WHEN Tiger Woods collected his $1,350,000 check for winning the US Open golf championship last month, his federal and California taxes approximated $586,000. So, Tiger got to keep about $764,000, or 57 percent of his winnings.
It was fortunate for Tiger that he won in 2008. ....
...[Barack] Obama's twin tax proposals are to: 1) remove the "cap" from Social Security taxes for individuals earning over $250,000, a plateau Tiger has long since surpassed in 2008, and 2) eliminate the "Bush" tax cuts, thereby raising the top marginal federal income tax rate to 39.6 percent.
This would increase Tiger's taxes on his winner's check to about $776,000, a boost of almost $190,000. Instead of keeping 57 percent of his earnings and the government taking 43 percent, Tiger's federal and California taxes under the Obama proposals would amount to 57 percent of his winnings, leaving Tiger with just 43 percent.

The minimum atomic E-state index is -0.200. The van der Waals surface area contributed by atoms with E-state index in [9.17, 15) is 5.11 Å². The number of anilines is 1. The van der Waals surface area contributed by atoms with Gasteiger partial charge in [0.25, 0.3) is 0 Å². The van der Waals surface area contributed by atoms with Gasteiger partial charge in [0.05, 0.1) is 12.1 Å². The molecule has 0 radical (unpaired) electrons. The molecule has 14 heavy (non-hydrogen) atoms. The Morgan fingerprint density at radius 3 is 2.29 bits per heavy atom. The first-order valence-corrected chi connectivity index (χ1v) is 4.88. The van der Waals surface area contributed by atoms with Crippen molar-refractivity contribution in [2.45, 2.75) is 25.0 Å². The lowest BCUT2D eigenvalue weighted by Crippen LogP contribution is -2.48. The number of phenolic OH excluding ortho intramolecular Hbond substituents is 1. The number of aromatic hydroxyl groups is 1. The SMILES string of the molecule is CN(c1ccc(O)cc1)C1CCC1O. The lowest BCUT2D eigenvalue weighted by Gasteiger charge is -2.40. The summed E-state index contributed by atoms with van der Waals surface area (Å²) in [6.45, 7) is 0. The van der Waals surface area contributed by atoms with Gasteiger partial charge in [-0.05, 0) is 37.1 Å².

The New York Yankees have a 2008 payroll of about $208 million. Under the Obama proposals, the 24 Yankee players would be hit with an aggregate increase in federal income taxes of just over $22 million - with slugger Alex Rodriguez single-handedly getting dunned with $2.6 million in added federal taxes. The Yankees' owner would owe another $7.5 million of federal taxes.
Ticket prices would need to rise about $65 million so that the owner and players could have the same after-tax income as before- an average $16 per ticket. This would more than double the cost of a seat in the bleachers, now $14.